Ken Follett's Secret Formula for Writing Success
Grow Your Business, Not Your Inbox
In his 50-year career, novelist Ken Follett has written 32 books and sold more than 170 million copies worldwide. So the guy knows a thing or two about how to pen books people want to read.
Follet first burst into the scene writing a little ditty called Eye of the Needle in 1978. Set in the Second World War, the spy story thriller became an international bestseller and led to a 1981 movie starring Donald Sutherland. He continued to write thrillers up until 1989, when he shifted gears and released a sweeping historical epic called The Pillars of the Earth. That book reached number one on bestseller lists worldwide and was an Oprah's Book Club pick. It also spawned a hit TV series. The sequels to the so-called Kingsbridge series, World Without End and A Column of Fire, have sold more than 40 million copies worldwide.
Now Follett has released a prequel to the Kingsbridge series called The Evening and the Morning, which is set in 997 AD and includes lots of Vikings, Norman invaders and corrupt kings.
Recently, I had the pleasure of interviewing Follett, one of my literary idols, on the podcast Write About Now. He pulled the curtain back on his wizardry to share his process for writing his bestsellers, which hasn't changed in decades. Here are his tips for writing success.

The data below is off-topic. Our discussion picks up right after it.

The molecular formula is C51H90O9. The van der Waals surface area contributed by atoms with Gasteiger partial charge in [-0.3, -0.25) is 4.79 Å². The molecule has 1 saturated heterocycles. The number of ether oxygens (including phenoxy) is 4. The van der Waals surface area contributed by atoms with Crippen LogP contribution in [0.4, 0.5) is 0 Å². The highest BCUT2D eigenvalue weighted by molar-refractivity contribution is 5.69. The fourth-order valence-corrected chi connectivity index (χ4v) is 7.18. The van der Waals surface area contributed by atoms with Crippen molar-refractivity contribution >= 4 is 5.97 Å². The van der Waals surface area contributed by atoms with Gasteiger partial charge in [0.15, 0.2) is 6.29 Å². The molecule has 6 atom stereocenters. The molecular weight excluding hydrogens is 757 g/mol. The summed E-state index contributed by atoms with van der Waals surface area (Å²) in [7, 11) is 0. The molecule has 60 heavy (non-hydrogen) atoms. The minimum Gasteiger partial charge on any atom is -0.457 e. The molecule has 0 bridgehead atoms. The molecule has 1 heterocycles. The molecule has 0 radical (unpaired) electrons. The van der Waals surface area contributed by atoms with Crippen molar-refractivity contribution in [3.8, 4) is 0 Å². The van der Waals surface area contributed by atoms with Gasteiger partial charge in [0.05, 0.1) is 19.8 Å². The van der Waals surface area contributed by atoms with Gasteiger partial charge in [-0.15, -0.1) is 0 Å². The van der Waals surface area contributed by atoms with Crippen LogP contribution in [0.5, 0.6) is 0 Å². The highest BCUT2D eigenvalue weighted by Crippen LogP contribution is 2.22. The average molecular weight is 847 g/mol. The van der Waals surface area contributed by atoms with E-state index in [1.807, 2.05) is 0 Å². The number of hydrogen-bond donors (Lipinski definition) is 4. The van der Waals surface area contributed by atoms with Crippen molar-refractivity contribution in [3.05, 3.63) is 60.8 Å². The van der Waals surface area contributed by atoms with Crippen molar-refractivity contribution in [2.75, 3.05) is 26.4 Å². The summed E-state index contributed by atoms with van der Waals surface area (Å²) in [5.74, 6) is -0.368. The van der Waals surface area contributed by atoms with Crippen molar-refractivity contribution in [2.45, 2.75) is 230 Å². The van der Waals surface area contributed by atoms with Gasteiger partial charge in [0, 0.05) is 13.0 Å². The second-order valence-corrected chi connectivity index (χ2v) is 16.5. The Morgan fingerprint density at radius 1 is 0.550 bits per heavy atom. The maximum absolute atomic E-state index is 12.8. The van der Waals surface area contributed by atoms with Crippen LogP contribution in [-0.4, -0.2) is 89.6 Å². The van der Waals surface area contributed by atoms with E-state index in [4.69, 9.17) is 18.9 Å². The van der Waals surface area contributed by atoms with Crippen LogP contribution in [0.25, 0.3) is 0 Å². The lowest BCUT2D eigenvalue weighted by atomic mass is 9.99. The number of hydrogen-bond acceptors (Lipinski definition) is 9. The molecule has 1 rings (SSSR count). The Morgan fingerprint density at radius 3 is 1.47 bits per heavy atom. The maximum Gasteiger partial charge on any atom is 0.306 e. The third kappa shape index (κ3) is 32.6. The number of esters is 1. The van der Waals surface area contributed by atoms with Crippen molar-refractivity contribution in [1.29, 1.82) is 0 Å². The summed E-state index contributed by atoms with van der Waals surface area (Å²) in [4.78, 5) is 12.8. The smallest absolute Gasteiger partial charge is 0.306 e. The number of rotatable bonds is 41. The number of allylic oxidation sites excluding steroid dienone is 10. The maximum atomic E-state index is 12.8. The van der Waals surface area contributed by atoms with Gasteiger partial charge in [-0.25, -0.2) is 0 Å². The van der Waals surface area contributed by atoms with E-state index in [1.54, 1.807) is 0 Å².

1. Do your research
Before Follett types the first words of a new book, he spends a year researching. That's right — one full year. "I am a great planner," says Follett. "And research and planning really go together because I'll be thinking about the way I could take the story, and I'll realize that I don't know enough about a certain topic. And so the next day I'll read a book about that."
But Follett doesn't just read about an era of history he's covering; he also takes field trips to take in the sights and sounds. While researching The Evening and Morning, he spent a week touring Anglo-Saxon buildings in England, and he visited The Viking Ship Museum in Norway, surveying the decks of restored Viking ships. He also discovered a 60-yard embroidered tapestry from the 11th century that tells the story of a Noman invasion. ("It's the mother of all strip cartoons," Follett muses.)
Follet admits that he spends good money hiring notable historians to help with the research—- and keep him honest. After he's written a draft, he has scholars fact-check his work. Sometimes he gets things wrong. For example, in a battle scene in an early version of his new book, the soldiers carry swords, battle axes, bows and arrows. Nope, said the historians. The average soldier at that time just had a spear.
2. Map out a treatment
While Follett is researching his subject matter, he's also taking notes about possible plot lines and interesting characters. "The research gives me new ideas for new scenes, so those two processes feed off one another," he says. At the end of a year, he has knowledge of the era and an outline "sort of like a movie treatment," which is around 60 pages long, explaining who his main characters are and what happens to them in each chapter of the book.